Dir/scr: George A Romero.US. 2005. 94mins.
Film-maker George ARomero did not invent the idea of the dead returning to life, but he did helppopularise it with his seminal genre films, starting with 1968's Night OfThe Living Dead and continuing with its two sequels, Dawn Of The Deadand Day Of The Dead. With recent horror box office receipts flowing red,he gets the chance to finally return to the director's chair with Land OfThe Dead, a serviceable execution of a familiar story thread that shouldplease horror aficionados.
Romero's film lacks theadrenalised jolt that helped the recent Universal Pictures remake of his DawnOf The Dead surge to $60 million in domestic box office and over $100million worldwide. It is very much a horror movie entrenched in the old schoolethos of gore and guts rather than the amplified terror-meets-action philosophyof more recent hybrid fare. This is not to say that the movie will not pleasegenre diehards in the US (where it opens on June 24), but only that it probablylacks the sort of crossover appeal that will pull in action audiences.International prospects should receive a boost from the film-maker's relativerenown.
Set in a world long sinceoverrun by the walking dead, Land Of The Dead's hero is Riley Denbo(Simon Baker), a no-nonsense kind of guy who heads night-time supply raids intoadjoining cities utilising "Dead Reckoning," a massive armoured garbage truckdecked out with klieg lights and all manner of mounted weaponry.
Riley's hotheadedsecond-in-command is Cholo (John Leguizamo), an opportunist who games thesystem for personal gain, stocking up on non-essentials like booze and cigarsthat can then be sold at a premium mark-up on the black market.
The zombies - or "stenches,"as they're mostly called within the movie - are a deadly but hopelessly dazedlot, stumbling about and feeding on what they can, easily distracted byfireworks (thus the night-time raids). This is until a gas station attendantzombie, obviously unnamed but known in press notes as Big Daddy (Eugene Clark),starts to piece together remnants of cognitive recollection, and leads amassive (if slow) revolt.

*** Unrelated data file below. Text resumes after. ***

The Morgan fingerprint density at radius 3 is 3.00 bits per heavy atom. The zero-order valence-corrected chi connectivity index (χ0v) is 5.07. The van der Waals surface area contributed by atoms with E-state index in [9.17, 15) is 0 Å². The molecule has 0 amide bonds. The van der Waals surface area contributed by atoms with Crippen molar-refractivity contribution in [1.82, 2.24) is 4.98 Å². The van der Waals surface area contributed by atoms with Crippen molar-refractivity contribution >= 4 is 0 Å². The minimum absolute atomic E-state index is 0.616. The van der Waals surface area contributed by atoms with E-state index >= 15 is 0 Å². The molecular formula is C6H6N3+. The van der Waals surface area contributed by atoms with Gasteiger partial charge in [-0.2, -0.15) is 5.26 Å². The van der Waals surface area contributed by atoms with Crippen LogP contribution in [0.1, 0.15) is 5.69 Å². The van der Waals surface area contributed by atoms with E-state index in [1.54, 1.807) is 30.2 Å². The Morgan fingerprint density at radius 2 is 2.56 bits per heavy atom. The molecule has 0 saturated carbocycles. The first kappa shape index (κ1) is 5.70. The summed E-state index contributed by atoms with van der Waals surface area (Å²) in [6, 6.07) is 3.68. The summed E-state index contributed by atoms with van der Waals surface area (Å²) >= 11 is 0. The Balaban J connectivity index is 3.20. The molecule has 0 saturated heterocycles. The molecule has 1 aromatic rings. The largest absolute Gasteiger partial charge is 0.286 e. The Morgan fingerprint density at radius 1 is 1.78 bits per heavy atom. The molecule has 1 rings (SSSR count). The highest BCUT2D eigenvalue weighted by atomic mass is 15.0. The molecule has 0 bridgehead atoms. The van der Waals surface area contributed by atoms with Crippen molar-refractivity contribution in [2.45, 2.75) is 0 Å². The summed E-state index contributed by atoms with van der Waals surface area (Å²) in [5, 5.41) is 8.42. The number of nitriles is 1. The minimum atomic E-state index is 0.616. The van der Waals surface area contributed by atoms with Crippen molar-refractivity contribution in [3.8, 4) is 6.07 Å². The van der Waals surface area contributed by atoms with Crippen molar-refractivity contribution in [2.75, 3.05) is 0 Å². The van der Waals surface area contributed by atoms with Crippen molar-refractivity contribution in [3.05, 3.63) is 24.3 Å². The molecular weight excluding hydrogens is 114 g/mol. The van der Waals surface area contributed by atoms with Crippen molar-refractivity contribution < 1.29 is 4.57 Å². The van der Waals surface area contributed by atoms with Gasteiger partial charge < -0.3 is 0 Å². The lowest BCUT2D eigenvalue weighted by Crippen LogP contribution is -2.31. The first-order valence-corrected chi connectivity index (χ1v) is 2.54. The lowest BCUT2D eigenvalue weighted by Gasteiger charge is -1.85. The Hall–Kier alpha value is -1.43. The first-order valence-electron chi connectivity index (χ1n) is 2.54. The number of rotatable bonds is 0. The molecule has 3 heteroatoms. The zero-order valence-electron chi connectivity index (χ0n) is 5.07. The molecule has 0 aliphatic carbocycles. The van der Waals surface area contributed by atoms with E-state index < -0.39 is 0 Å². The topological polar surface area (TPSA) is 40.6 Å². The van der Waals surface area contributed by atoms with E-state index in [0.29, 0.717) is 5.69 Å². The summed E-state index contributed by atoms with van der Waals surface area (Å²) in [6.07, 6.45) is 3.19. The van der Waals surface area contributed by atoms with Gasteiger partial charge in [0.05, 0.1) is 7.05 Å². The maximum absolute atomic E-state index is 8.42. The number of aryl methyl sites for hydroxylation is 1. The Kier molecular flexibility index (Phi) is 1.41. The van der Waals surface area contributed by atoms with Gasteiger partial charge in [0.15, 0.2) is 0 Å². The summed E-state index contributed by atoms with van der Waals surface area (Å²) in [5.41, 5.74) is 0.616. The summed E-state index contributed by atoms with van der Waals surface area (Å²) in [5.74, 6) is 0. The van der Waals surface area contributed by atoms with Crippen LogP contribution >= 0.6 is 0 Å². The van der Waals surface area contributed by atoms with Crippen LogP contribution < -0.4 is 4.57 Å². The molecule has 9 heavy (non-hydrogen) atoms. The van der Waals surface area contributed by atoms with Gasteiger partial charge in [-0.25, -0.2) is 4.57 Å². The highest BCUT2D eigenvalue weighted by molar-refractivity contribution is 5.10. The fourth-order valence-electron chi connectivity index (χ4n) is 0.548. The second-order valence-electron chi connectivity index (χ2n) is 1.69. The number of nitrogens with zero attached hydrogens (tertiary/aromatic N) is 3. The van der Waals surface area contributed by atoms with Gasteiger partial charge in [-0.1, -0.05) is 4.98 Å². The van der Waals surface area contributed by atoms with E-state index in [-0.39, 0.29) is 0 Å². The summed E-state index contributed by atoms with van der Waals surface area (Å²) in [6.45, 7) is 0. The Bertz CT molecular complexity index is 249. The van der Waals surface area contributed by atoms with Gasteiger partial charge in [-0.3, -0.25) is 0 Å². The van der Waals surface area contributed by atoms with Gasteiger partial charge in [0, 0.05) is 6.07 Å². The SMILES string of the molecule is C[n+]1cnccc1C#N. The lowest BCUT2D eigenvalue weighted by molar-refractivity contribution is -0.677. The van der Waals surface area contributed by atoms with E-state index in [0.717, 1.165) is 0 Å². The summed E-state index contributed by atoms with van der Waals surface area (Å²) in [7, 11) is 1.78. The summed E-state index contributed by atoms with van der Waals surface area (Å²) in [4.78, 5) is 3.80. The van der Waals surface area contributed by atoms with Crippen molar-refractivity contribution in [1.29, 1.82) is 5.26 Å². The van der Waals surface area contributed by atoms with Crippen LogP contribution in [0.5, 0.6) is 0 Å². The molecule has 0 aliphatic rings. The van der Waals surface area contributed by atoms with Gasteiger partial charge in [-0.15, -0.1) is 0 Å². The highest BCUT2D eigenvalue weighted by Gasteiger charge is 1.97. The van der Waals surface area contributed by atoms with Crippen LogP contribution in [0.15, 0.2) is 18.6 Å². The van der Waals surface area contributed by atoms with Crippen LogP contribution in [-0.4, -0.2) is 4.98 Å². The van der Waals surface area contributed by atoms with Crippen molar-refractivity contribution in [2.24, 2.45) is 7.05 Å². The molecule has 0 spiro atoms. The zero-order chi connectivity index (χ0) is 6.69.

While the zombies are themost immediate antagonists, Romero of course sets his film against aclass-order backdrop (a staple of his Dead sequels), and so the realvillain of the piece is Mr Kaufman (Dennis Hopper), the well-heeled businessmanwho runs Fiddler's Green, the sort of ultimate post-apocalyptic gatedcommunity. Housed in a towering high-rise in a city protected on three sides byrivers (Pittsburgh, anyone'), Fiddler's Green maintains, for the rich andelite, the illusion of normalcy, of life as it was before the dead came back tolife.
In the under-class slumbelow, though, illness, prostitution, gambling and other vices run rampant.When Kaufman spurns Cholo's attempts to buy his way into Fiddler's Green, thelatter responds by stealing Dead Reckoning and hatching an impulsive extortionscheme (for' money'). Unbeknownst to Kaufman, this coincides with a breach inthe city's security walls.
After having been jailed forsaving prostitute Slack (Asia Argento) from a zombie gladiator feeding frenzy,Riley is sent to retrieve Dead Reckoning from Cholo. He takes with him Slack,his mentally handicapped friend Charlie (Robert Joy) and several of Kaufman'smercenary babysitters.
Romero's script isn't athing of grace and beauty, but it achieves a sort of brawny entertainment onits own terms. Set over the course of just over 24 hours, it's built aroundsome highly improbable condensations - the zombies hatch their intuitiveassault plan and cross the river all in less than one day - and we furthermoreget precious little sense of the community that made Romero's original films(particularly Dawn Of The Dead) such genre touchstones.
While the goryconfrontations are all of top-notch production value, there's no trulyexpansive scope that additional resources would have allowed.
Then there's the matter ofour characters, too. As sketched, Riley is a pretty bland hero, and Baker doeslittle to enliven his personality. Leguizamo brings a nice surly charisma toCholo, but there's not enough time spent with him to bring his roilingdiscontent and emotional separation from society at large fully to bear. We getonly a glimpse of the discord and acrimony, and the movie as a whole feelsforced into a streamlined vision at odds with the setting.
The only character thatreally connects separate from the group dynamic is, interestingly enough, Joy'ssimpleton Charlie. In a role that easily could have descended into caricature,he brings an unfussy and candid sense of humanity to Charlie - of a guy "justtrying to make himself useful."
Many of the other namesRomero surrounds himself with are, if not genre newbies, folks he's comfortablewith. Attentive horror fans will, however, get a kick out of seeing "undeadcameos" from effects maestro Tom Savini and Shaun Of The Dead collaboratorsSimon Pegg and Edgar Wright, among others.
Dennis E Jones
Pedro Miguel Arce